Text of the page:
In many applications, efficient OLTP applications may depend on sophisticated transaction management software and/or database optimization tactics to facilitate the processing of large numbers of concurrent users and updates to an OLTP-oriented database. In a geographic-distributed database system, OLTP brokering programs are used to distribute transaction processing among multiple computers on a network. These days, central OLTP is often underneath the covers and integrated into most service-oriented architectures (SOAs) and exposed as web services that can be easily orchestrated for different application functionality.
Decision support systems (DSS) have been around since the late 1960s, beginning with model-driven DSS and running the gamut of financial planning systems, spreadsheets, and massive multidimensional databases more recently. We speak of data warehouses, data marts, executive information systems, OLAP cubes, and business intelligence when referring to DSS. All enable complex decision support capabilities, multidimensional data analysis, online analytical processing, business intelligence, spatial DSS, and complex querying and reporting capabilities.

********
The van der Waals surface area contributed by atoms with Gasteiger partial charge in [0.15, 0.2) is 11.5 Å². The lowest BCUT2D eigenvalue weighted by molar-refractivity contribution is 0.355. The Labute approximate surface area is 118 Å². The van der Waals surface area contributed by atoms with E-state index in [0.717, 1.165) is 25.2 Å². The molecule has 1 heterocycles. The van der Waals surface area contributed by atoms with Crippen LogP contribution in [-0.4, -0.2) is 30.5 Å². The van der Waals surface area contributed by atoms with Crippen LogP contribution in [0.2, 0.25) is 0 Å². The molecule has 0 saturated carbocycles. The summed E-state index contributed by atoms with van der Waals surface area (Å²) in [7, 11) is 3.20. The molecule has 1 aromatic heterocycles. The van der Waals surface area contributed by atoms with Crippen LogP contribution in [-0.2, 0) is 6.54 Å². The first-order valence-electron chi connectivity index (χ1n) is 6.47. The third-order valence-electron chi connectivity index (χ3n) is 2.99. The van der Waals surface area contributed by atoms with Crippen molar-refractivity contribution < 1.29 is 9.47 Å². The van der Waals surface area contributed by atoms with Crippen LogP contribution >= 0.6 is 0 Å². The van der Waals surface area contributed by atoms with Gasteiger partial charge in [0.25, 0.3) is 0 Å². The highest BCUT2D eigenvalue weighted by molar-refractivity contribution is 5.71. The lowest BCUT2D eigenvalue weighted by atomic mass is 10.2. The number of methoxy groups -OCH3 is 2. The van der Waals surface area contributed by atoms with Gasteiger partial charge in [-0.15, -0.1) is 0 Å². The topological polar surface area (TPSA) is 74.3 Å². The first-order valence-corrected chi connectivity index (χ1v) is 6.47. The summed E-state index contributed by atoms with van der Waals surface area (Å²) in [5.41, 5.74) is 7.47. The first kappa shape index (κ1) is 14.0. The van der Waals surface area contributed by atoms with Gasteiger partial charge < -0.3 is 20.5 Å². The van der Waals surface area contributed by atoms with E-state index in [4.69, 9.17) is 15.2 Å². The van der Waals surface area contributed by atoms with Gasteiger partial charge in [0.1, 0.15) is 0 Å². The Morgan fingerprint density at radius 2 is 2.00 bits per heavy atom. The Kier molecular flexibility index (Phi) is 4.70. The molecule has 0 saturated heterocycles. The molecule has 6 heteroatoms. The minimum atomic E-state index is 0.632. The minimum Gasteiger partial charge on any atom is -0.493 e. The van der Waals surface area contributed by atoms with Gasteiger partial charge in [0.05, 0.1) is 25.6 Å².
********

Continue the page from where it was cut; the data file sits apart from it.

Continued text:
DSS system categories are
Microsoft has the capability to fully address the first three types and is only now venturing into predictive and optimization modeling. The examples in this chapter illustrate a classic data warehouse (star schema/snowflake, multidimensional, measures/facts), a small distributed data mart, and an OLAP cube.